Memorial Day, the unofficial start of summer, is now behind us. That means it’s time for my annual summer reading list (you can find last year’s list HERE).
Usually these are the top 10 books that I have either read over the past year or are at the top of my list to read over the summer. Most of the time they are new books, with perhaps a few older works that I have newly discovered myself. Occasionally I offer a classic that I decided (or have decided) to re-read. As an eclectic reader, they tend to be a blend of history, fiction, biography, current events, science and more.
Beaty, Katelyn. Celebrities for Jesus: How Personas, Platforms, and Profits are Hurting the Church. Talk about the right book, written by the right person, released at just the right time… this was it. I have long enjoyed Beaty’s writing, and this brought her keen eye for perspective and analysis to bear on what has arguably been one of the hottest (and darkest) issues within the evangelical ecosystem.
Freeman, Philip. St. Patrick of Ireland: A Biography. Though released in 2004, I just read this excellent work. By far this is the most enjoyable and deservedly sympathetic biography of Patrick I have encountered, and it comes complete with new translations of both his Letter to the Soldiers of Coroticus and his Confession.
Greene, Joshua M. Unstoppable: Siggi B. Wilzig’s Astonishing Journey from Auschwitz Survivor and Penniless Immigrant to Wall Street Legend. This heavily marketed book (e.g., seemingly weekly full-page ads in the New York Times Book Review) caught my attention through, well, its heavy marketing. I wasn’t disappointed. It really is a remarkable and inspiring story. The subtitle says it all.
Heather, Peter. Christendom: The Triumph of a Religion, AD 300-1300. I did not always agree with everything Heather wrote, but I found myself always engaged and impressed. If you enjoy broad-ranging historical surveys as much as I do, this is one of the best. His focus is on the Western or “Latin Christendom” dynamic of Christian history. The story of “conversion,” both genuine and culturally enforced, is explored, though the central theme is the emergence of an “articulated, monolithic religious-cultural structure that had emerged by the twelfth and thirteenth centuries, and that then dominated the vast majority of Europe’s varied landscapes and populations until the Reformation.”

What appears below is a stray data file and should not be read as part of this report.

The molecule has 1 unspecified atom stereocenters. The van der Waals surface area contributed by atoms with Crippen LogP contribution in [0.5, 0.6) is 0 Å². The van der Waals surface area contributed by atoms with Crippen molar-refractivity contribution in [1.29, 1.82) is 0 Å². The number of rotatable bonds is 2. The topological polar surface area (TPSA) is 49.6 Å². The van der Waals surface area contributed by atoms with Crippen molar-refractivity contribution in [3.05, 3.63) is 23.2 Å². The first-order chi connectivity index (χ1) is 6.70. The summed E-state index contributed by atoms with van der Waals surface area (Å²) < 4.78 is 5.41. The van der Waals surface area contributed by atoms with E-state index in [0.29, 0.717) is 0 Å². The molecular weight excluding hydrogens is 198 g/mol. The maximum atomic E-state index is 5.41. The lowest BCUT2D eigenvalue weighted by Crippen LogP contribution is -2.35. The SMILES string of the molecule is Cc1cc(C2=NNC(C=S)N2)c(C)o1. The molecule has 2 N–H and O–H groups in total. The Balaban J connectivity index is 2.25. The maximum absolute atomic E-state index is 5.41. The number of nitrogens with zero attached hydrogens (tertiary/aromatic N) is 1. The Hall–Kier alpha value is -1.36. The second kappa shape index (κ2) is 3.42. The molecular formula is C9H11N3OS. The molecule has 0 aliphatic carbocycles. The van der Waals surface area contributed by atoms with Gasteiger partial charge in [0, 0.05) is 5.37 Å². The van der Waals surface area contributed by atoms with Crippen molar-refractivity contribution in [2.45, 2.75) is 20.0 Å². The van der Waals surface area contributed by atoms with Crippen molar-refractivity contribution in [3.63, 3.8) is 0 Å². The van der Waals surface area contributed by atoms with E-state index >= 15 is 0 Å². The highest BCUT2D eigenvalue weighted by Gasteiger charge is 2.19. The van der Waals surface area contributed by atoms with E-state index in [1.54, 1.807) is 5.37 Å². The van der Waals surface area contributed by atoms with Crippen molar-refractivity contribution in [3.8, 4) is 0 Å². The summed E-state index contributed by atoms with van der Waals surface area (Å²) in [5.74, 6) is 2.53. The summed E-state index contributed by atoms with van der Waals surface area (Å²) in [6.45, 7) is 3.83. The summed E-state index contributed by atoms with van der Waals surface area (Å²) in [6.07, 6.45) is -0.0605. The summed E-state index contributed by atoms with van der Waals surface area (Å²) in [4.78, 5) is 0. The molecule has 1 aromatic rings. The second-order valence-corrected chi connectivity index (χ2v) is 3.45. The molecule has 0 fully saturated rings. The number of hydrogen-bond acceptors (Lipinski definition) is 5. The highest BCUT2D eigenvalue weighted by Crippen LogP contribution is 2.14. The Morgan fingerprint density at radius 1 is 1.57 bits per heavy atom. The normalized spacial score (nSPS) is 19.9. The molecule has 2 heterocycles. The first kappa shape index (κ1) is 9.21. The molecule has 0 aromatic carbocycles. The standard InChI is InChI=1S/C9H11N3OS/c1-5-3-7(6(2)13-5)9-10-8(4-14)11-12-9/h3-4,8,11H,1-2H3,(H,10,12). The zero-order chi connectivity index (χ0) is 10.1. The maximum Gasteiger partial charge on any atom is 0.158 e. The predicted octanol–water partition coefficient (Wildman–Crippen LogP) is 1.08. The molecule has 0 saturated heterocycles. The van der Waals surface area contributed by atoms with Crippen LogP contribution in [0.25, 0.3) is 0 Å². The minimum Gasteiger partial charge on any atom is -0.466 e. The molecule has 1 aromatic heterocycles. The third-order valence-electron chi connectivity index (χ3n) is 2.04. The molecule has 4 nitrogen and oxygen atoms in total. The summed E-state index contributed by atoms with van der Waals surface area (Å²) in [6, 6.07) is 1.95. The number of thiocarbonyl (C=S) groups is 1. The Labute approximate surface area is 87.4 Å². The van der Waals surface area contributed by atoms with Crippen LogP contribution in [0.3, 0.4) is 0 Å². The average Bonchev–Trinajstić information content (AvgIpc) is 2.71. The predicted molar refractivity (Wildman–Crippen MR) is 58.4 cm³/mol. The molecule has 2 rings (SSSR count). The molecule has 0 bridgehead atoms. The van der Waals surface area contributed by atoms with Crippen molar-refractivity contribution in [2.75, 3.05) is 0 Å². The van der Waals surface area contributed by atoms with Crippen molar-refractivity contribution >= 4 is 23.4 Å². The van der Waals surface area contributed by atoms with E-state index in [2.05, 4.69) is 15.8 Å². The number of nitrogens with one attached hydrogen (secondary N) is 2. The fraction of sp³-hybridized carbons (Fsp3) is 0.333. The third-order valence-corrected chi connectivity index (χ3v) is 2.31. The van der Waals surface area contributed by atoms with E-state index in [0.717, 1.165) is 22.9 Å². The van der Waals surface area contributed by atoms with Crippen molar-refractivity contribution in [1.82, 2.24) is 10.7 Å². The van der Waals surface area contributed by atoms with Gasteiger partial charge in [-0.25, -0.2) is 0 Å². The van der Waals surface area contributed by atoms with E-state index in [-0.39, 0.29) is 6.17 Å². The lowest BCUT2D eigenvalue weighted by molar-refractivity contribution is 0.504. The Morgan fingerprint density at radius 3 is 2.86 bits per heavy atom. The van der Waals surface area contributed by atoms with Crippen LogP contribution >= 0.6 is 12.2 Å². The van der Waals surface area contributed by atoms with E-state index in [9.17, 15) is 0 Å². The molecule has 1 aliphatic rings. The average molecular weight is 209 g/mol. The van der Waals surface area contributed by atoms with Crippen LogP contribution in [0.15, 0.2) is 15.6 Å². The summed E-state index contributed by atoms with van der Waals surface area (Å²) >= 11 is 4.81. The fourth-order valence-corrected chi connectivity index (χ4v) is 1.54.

Jones, Dan. Powers and Thrones: A New History of the Middle Ages. Yes, a second major historical tome focused on the Middle Ages. I am becoming a fan of this historian, and this work only accelerated that appreciation. He is able to write significant works of medieval history that are highly accessible and relatable. Translation: it often reads like a novel. He explores the same timeframe of Heather’s work, but instead of focusing solely on the rise of Christianity, he attempts a full history of the Middle Ages. If you want that story told by a master storyteller, this is your work.
Kidd, Thomas S. Thomas Jefferson: A Biography of Spirit and Flesh. Kidd, a professor at Baylor, approaches the life of Jefferson exactly the way the subtitle suggests, and rightly (and needfully) so. Jefferson is a complex and contradictory character, and this work masterfully guides us through his life. Specifically, the three great tensions of his life: democracy versus slavery, republican virtue versus dissolute consumption, and veneration for Jesus versus skepticism about Christianity. This is a biography focusing on Jefferson’s ethical and spiritual life, and as such is superb.
Kouzes, James M. and Barry Z. Posner. The Leadership Challenge: How to Make Extraordinary Things Happen in Organizations (7th Edition). Why highlight an older book, albeit a leadership classic? Because it just came out in a seventh (and yes, needed) edition, which ensures its continued place as perhaps the go-to leadership book of our generation. Based on research, Kouzes and Posner treat leadership the way any leader knows it should be treated: as both a skill to be learned and a relationship to be nurtured.